Help Wanted…From You


The American Chemical Society has long prided itself on serving its members as effectively and efficiently as it can. When I was an ACS staff member, in the early 1980s, responding to a suggestion from an ACS member always took top priority, and that same attitude still permeates the organization.

 

At the same time, those who work for the ACS marvel at how much members give freely of their time and energy to serving the Society. When I was the editor of Chemistry, the volunteer members of the magazine’s editorial board would spend hours helping me generate suitable story ideas and then spend hours more reviewing every story for accuracy and sound writing. I had the distinct impression that there wasn’t much that the committee members wouldn’t do for the magazine if I asked nicely.

 

Having a helpful attitude goes far in a work environment. Colleagues will come to respect you for pitching in when asked, and bosses will value you for being a team player. Sure, you may end up working a little extra at times, but being known as someone who will lend an extra hand to a project or fill in for a colleagues at a moment’s notice will pay heft dividends down the road, including raises, bonuses, promotions, and above all, in terms of your reputation.

 

One of the best clients I ever landed said that she picked me over other better qualified candidates (I’d only been writing for four years at the time) because one of my references made a big deal out of the fact that I was always willing to help with a story or a project when asked. On the other hand, I’ve heard of many good job candidates not getting hired because the interviewers had the impression that those candidates were not team players.

 

That brings me to the real reason for this particular blog entry – we need your help. Yes, you, the members of the ACS, the readers of the ACS Careers Blog. The ACS Careers staff is planning several new programs for members, including two series. The first, which will be known as the ACS Careers Industry Forum, will serve as mechanism for disseminating timely information regarding cutting edge issues in industry that will affect employment. This series will run monthly and will feature moderated discussions with industry leaders in a conference call/Webinar format. I’ll be the moderator, and I’ll be expecting you to call in with your questions and comments. Stay tune for the details.

 

The second series will address career-related topics, and this is where we really need your input. ACS Careers staff wants to know what you want to know. What kind of specific questions about chemistry careers would you like this series to address? Do you want practical advice on interviewing techniques? What to wear? How to network? Or do you want to know how to deal with a back-stabbing colleague that’s trying to sabotage your career?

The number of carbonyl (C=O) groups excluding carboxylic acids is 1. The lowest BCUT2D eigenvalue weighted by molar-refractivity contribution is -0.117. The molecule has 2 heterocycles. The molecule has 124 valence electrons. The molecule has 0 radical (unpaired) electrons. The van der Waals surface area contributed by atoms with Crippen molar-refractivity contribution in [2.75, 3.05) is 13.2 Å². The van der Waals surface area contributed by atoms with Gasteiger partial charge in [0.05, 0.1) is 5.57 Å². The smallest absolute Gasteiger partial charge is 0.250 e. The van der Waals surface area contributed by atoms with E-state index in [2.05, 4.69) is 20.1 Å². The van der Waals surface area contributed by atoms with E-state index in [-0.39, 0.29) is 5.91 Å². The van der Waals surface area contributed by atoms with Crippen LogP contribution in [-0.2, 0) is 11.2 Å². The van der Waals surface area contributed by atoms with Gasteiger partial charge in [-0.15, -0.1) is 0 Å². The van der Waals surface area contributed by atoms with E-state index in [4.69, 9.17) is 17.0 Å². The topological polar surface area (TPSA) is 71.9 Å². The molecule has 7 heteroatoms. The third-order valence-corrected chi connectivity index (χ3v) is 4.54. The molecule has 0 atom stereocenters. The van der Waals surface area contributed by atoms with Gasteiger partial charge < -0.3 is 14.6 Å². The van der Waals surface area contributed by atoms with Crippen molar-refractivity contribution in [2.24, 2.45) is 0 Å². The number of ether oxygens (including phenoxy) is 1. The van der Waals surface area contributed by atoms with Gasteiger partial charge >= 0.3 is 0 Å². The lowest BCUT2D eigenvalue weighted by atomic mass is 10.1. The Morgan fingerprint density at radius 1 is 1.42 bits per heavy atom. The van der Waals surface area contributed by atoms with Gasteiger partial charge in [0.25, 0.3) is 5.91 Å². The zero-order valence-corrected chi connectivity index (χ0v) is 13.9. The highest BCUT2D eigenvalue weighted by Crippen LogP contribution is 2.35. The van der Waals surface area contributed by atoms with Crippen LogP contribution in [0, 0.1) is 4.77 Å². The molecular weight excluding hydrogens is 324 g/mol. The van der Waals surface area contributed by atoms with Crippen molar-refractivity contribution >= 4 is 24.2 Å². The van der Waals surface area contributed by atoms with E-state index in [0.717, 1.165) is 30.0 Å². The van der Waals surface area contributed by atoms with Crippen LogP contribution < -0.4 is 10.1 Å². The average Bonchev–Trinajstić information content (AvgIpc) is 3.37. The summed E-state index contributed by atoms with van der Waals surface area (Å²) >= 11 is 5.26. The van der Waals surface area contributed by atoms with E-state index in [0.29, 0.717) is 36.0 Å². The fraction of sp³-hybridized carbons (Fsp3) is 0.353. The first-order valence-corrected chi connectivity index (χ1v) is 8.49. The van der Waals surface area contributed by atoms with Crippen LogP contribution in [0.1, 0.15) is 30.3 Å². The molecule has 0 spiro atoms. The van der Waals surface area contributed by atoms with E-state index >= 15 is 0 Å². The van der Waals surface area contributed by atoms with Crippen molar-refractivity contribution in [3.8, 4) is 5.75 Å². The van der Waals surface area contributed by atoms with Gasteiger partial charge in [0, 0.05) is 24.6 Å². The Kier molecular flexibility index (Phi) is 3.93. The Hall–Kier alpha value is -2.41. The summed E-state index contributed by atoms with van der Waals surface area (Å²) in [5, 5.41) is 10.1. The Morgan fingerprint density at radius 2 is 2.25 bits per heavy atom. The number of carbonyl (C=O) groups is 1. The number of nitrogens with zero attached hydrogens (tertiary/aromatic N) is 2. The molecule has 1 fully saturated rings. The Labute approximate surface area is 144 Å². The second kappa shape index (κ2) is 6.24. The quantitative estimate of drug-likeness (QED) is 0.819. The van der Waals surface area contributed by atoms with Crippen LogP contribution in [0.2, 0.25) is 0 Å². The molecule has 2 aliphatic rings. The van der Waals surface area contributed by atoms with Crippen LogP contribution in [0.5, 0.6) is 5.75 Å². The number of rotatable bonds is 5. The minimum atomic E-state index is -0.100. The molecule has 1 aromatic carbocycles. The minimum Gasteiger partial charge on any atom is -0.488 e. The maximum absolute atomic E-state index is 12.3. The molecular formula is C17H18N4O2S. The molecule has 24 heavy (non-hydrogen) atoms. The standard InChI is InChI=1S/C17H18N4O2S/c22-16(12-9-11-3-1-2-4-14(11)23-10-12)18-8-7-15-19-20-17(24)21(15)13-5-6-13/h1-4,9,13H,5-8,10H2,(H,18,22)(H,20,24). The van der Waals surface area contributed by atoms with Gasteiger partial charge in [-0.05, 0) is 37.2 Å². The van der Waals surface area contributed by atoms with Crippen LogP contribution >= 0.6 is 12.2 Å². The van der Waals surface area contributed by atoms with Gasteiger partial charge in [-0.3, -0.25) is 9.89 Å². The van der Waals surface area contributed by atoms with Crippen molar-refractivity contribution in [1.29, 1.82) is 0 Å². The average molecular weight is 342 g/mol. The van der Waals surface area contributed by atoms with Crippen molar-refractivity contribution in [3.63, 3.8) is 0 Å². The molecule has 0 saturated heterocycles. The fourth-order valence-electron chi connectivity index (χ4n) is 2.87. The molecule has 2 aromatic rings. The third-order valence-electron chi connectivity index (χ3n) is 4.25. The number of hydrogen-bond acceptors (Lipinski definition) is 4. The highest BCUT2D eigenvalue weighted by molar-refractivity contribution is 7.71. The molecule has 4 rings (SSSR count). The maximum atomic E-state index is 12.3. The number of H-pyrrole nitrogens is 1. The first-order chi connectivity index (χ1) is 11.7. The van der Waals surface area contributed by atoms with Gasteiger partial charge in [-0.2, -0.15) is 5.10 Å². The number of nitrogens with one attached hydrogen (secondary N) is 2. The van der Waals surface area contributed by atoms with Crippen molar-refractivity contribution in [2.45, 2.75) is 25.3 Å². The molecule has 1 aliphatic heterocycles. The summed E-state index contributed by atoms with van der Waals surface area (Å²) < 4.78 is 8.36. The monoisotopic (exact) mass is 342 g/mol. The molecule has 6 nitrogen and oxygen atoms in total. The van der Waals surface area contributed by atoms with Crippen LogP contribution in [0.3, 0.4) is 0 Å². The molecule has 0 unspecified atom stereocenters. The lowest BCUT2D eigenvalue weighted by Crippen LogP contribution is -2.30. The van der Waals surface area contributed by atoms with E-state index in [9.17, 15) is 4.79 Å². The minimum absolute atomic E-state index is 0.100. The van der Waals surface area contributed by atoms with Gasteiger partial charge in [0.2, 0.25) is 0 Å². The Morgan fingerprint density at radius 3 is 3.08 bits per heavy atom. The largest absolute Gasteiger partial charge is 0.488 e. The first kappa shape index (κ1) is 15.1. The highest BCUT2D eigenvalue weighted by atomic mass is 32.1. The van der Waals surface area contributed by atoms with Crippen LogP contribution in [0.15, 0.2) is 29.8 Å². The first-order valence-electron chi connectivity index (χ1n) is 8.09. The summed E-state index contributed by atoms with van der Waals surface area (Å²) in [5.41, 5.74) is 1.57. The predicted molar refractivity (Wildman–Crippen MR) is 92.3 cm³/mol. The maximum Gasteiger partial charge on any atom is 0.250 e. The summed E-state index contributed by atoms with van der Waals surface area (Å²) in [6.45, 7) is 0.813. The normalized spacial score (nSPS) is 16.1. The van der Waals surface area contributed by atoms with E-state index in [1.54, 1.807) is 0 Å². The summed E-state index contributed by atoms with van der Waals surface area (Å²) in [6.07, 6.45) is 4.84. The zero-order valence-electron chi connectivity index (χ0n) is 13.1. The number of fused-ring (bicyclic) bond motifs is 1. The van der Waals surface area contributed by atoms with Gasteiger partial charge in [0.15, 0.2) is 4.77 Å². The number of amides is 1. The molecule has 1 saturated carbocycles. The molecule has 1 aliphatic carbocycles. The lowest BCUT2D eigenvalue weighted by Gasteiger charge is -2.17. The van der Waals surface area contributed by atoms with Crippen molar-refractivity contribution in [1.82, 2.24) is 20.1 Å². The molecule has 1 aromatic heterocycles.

Please let us know. You can click on the “comment” button below, or you email your suggestions to ACS staff at careers@acs.org. In advance, THANKS!

 

This article was written by Joe Alper, a freelance science writer and technology analyst in Louisville, CO.

4 Responses to Help Wanted…From You

  1. Gay Olivier-Lilley says:

    For the second series, career-related topics:
    I am trying to transition from a teaching and undergraduate research position in a 4-year liberal arts institution to a position in biotech industry. This is proving to be a difficult transition. What transferable skills would be valued by a hiring manger in industry and what are the best ways to emphasize those in presenting myself; e.g., resume, interviewing, etc.

  2. janet smith says:

    I would be interested in non-traditional 2nd careers – such as related careers that ‘retired’ chemists developed.

  3. Joy says:

    for the first request, do you have the time and date set yet?

    I can’t help but to read the first posted comment. It reminded me of a candidate we interviewed last year for a position we have at our company. The candidate had a considerable teaching experiences in chemistry and some experience in industry. When the team interviewed the candidate, we agreed the candidate is technically sound but the most notable feeling we had was the candidate teaches and could not tolerate people who do not “obey”. This is a big issue for industry as people need to work together.
    Perhpas the “career-related topics” series could address some practical advice on attitudes or mind set from being in one job too long and how to address it when we want to change our career path.

  4. Elizabeth says:

    I would have a question regarding a situation where one has not been in the workforce for some time (e.g. 1-2 years) and wants to find a new position but that is not entirely related to the previous, something like a career change. How can one present this in a resume and an interview. I understand it might depend on the circumstances but what if the reason for unemployment are very complicated? Would you suggest to explain or leave it alone?

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